It’s been a little over a month since Sen. Gary Farmer told his fellow Senate Democrats that he separated from his wife and started a relationship with a Tallahassee lobbyist.
Farmer, the Senate Democratic Leader-designate, didn’t have a lot to say publicly, though he did drive one point home, telling reporters that he remains “fully focused on helping our caucus win more Democratic seats next November.”
If he is truly focused, then what goes on in his personal life is his own business. But recent campaign finance reports make don’t inspire confidence in his ability to grow the Democratic caucus in 2020.
Between July 1 and Sept. 30, the Florida Democratic Legislative Campaign Committee, chaired by Farmer, raised just over $211,000 while spending more than $217,000. For those who don’t feel like doing the arithmetic, that’s a net negative of $6,000 for the third quarter.
FDLCC — the primary funding vehicle for Democratic state Senate campaigns — had less than $20,000 in the bank heading into October.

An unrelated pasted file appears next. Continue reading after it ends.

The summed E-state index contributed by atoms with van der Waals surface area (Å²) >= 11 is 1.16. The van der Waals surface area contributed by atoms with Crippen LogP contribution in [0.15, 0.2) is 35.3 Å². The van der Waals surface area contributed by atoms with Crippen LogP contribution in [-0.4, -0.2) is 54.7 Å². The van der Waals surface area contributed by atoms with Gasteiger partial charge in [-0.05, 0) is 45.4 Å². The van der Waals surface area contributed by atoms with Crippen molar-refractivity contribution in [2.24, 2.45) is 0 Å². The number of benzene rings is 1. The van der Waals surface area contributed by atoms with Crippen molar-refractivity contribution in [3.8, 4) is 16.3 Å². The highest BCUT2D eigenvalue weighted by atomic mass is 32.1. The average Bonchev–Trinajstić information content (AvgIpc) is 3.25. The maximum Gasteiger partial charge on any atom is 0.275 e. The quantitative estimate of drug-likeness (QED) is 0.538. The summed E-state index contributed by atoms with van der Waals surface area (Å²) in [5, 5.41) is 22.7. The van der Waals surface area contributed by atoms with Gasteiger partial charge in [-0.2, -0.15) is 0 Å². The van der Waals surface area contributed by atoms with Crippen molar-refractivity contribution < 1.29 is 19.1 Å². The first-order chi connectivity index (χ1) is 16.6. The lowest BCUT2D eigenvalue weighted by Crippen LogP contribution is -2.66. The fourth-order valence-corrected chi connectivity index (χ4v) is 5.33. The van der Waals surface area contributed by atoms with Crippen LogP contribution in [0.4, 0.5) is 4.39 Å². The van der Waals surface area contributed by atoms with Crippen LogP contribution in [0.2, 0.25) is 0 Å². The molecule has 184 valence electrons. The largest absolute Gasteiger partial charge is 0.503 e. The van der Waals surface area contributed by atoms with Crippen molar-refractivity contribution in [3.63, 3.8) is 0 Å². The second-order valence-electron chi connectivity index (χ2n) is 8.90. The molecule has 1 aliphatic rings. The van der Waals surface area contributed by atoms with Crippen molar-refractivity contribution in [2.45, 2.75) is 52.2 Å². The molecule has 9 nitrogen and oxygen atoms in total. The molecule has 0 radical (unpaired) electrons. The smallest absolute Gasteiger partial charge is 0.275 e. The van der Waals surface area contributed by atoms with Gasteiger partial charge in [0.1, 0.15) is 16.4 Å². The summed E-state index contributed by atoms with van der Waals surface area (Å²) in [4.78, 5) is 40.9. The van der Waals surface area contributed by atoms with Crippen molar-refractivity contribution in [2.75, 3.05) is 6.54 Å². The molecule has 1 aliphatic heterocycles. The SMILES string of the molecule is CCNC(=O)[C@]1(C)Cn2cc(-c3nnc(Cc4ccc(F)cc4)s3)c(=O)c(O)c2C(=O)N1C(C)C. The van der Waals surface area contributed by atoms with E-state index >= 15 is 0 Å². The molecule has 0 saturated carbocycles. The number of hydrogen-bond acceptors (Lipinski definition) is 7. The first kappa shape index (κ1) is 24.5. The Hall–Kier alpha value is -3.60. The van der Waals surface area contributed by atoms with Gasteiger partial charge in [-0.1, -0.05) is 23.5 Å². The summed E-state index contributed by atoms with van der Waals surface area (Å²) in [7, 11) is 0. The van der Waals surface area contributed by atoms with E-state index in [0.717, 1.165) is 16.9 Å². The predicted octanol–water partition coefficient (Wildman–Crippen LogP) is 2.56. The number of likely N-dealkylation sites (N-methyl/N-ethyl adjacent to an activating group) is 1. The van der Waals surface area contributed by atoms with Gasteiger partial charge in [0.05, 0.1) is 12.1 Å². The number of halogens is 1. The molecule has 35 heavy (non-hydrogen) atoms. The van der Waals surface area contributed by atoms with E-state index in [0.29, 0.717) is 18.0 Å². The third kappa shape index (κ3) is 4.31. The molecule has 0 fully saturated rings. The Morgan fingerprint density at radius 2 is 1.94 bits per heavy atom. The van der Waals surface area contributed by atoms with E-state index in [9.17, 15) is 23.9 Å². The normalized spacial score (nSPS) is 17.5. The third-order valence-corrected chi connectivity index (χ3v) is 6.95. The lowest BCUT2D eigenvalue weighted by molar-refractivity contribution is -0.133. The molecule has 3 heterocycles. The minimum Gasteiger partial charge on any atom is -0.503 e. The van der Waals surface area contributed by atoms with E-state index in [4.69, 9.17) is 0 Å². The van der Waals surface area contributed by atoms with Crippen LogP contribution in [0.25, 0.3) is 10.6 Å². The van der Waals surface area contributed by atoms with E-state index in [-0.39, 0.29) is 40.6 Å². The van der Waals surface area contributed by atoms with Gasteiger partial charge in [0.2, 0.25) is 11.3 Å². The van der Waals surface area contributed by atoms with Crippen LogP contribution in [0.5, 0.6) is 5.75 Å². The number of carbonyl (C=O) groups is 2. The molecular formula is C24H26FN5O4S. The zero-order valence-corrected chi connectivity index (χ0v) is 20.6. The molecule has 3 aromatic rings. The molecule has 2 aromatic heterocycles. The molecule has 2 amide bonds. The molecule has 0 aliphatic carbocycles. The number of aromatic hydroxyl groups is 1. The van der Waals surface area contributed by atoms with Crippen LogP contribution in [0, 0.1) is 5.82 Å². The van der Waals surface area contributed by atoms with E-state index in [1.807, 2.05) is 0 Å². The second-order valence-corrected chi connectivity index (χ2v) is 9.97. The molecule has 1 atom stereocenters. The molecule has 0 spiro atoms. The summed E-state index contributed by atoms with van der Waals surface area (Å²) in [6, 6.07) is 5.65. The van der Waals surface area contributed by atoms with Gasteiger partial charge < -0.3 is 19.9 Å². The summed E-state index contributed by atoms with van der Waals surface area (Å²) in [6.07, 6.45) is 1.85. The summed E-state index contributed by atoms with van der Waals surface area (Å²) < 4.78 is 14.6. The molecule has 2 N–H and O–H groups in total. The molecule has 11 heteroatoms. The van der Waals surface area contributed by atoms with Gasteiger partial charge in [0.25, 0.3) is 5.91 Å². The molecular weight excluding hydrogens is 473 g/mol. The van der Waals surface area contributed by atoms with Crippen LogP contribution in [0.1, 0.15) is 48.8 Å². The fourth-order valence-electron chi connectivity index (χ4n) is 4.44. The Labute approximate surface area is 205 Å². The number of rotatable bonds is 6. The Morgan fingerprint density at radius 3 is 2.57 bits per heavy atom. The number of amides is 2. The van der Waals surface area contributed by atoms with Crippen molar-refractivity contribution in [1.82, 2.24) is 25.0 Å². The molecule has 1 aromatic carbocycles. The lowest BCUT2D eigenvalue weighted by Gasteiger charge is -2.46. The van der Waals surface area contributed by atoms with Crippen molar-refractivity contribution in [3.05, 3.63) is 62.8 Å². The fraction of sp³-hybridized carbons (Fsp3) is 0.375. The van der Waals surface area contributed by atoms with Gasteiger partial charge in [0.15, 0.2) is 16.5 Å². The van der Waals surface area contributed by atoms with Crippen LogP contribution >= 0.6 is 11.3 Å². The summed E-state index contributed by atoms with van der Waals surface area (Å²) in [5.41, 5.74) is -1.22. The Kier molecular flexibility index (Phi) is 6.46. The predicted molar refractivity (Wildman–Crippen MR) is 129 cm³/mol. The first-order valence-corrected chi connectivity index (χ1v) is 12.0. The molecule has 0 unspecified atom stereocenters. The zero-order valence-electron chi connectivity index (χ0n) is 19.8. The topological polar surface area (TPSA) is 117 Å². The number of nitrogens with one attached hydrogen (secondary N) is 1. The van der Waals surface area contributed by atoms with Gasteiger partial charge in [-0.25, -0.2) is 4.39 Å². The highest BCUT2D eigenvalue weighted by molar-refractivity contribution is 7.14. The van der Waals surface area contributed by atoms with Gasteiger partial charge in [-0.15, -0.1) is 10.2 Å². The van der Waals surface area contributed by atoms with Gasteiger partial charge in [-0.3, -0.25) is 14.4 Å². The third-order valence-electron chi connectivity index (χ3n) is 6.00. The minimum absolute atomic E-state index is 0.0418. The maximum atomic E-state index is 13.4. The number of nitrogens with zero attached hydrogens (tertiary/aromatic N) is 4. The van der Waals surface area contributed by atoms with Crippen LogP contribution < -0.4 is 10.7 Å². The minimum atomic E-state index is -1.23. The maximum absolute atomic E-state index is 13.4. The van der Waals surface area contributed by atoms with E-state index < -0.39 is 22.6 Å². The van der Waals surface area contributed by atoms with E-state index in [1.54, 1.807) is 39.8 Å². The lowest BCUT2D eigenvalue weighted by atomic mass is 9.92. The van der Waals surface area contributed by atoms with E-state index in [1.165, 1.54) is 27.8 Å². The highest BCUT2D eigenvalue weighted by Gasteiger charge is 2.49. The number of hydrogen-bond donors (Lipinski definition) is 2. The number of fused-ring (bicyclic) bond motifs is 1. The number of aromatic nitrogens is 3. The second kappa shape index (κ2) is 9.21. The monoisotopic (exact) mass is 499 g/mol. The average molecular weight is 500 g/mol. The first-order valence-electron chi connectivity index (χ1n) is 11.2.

There’s more than a year to go before the 2020 election, and Farmer could very well be able to turn it around this quarter. But it would be a sucker bet to think he’ll catch up to the fundraising juggernaut that is Senate President-designate Wilton Simpson.
The Simpson-led Florida Republican Senatorial Campaign Committee posts banner reports quarter after quarter. Their newest reports show $2.9 million in contributions and $920,000 in spending — it has $2.5 million banked
That puts more races than Senate District 39 — expected to be the most competitive of the bunch — on the table for Republicans.
But FDLCC? It would be a miracle if that bank balance could cover half a radio ad for Javier Fernandez’ SD 39 bid.
But wait, you say, maybe Farmer is raising money for his personal political committee with the intent to transfer the money over to the Senate Democrats’ vehicle?
The PC linked to Farmer — Floridians for Ethics, Accountability and Responsibility — raised only $7,000 over the last three months, so that isn’t the case either.
Maybe Farmer’s poor third-quarter performance has nothing to do with his home life. The alternative — that he’s not nearly as good a fundraiser as Democrats expected — would certainly be familiar ground for Democrats.